I am Arachne.
Do you remember the story of Arachne? She was turned into a spider for creating art that rivaled that of the gods. But the punishment didn’t exactly work, did it? Because a spider’s web will beat any tapestry that Athena can weave. And Athena probably knows it.
My web is a little different. I was thinking of the image of the web specifically because of something Rima Staines said in a blog post, The Gate at the Edge of the Village. (If you want to see some glorious pictures of Devon, go look at Rima’s post. I would so love to see that landscape someday.) Rima said,
“What a strange and cumbersome word that is – blog – but I like where it came from: a web log, like a ship’s log, you can perhaps imagine us all pegging our log entries onto a huge web for the general perusal of spiders everywhere.”
I like that derivation too, and I like the idea of myself as a spider in a web, or rather spinning a web, because by creating the online connections we create, we become spinners. We become makers of the web, rather than simply admirers of a tapestry. What I mean, in more concrete terms, is that I like having an online presence, like the connections that I create through it. It does make me feel as though I’m at the center of a web, and that I’m communicating with people who are at the centers of their own webs. And all the webs together create something rather chaotic but also magnificent.
So, how does it actually work?
This morning, I woke up (rather early, for some reason I didn’t sleep well), and opened email. There, among the ordinary emails, were the comments on this blog, which go to my email account. First, I had to clean out the spam, which is always annoying. At least it’s easy to spot, both because the messages have nothing to do with my posts, and because I can tell that the email addresses and URLs are advertisements. Next, I tried to answer at least some of the comments. I’m behind on answering comments, sorry about that! It’s just this busy, busy February. It will be over soon. And then I checked my counter, because I love seeing where visitors are coming from including places I have never been and may never get to (although I hope I do). Tasmania! Singapore! It makes my life much more exciting to know that people are coming to my blog from places that seem so exotic to me, although I’m sure are just home to them.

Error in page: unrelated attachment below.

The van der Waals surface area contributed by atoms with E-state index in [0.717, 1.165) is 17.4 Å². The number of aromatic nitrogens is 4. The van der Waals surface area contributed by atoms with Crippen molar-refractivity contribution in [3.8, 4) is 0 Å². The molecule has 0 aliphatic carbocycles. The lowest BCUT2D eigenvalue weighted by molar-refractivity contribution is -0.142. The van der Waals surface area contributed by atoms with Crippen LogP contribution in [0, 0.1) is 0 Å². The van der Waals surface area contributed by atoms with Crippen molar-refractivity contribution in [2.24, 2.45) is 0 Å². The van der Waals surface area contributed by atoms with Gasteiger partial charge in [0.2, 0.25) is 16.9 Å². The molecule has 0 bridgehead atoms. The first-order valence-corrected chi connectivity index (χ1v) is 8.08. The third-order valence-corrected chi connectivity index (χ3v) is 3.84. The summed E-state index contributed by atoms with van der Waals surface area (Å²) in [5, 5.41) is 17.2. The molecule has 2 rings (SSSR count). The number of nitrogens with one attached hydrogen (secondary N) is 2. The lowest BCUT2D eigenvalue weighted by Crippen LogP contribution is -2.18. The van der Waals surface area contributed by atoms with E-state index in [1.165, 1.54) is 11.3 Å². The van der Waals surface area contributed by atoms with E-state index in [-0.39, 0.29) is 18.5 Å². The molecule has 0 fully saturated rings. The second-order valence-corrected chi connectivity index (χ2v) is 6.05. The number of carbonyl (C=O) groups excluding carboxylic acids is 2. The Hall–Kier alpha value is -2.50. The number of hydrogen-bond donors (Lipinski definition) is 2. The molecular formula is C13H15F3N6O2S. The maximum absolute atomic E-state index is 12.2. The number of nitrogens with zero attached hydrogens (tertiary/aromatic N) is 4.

And then I checked Facebook. Once upon a time, I restricted my Facebook page to friends, and then I changed that to friends of friends. And finally, I took off the privacy settings altogether. I figured, anything you put online is public anyway. It doesn’t make sense to pretend otherwise. And my Facebook page was never a place where I posted personal material. It was always about keeping in touch with friends who were other writers, editors, publishers. It was a sort of personal-professional hybrid. So anyone with a Facebook account can go, can post. I like it better that way.
And then I checked Twitter. That’s actually the most fun nowadays, because Blackberry has a very good Twitter app, so I check it right from my phone. I’m on Twitter more than anything else. And I like the ease and democracy of Twitter. I can follow anyone I want, anyone who wants to can follow me, include me in a tweet, message me. (I just need to keep straight who is who, which of my friends has which Twitter name.) It takes some getting used to, but is my new favorite way of communicating. (And the British contingent tweets the cricket matches. Go Bangladesh! Or whoever I’m supposed to be rooting for.)
Those are the components of my web. Once a day I write a blog post, several times a day I post on Facebook, and throughout the day I update my Twitter feed. It sounds like a lot, but other than the blog post, which does take time and effort, it’s done almost absentmindedly, while I’m taking a break or running somewhere.
Why is it so important to me? Because it helps me maintain a network of connections. It helps me keep in touch with friends, including those who are on the other side of the world, and it allows me to keep up with what’s going on in the world of writing. I know when a friend has finished a story, when an anthology is coming out, who was nominated for Nebulas. I would never want to give up doing things in the real world, this magnificent real world of ours. (Need to see it again? Look at Rima’s post. If I were walking those hills, alone or with a dog or a friend, I would turn my phone off and leave the network behind.) But in my life right now, there’s so little time for seeing friends, for sitting down with a cup of coffee and talking about what we’re writing, or reading. So those online connections become precious.
And now, you know where to find me. We’re part of the web together, spinners and makers. And tellers of stories (sometimes in 140 characters or fewer).
I know, I promised that every Friday, I would tell part of Thea’s story. And I will. This will be a day with two posts in it. Just let me finish my dinner . . .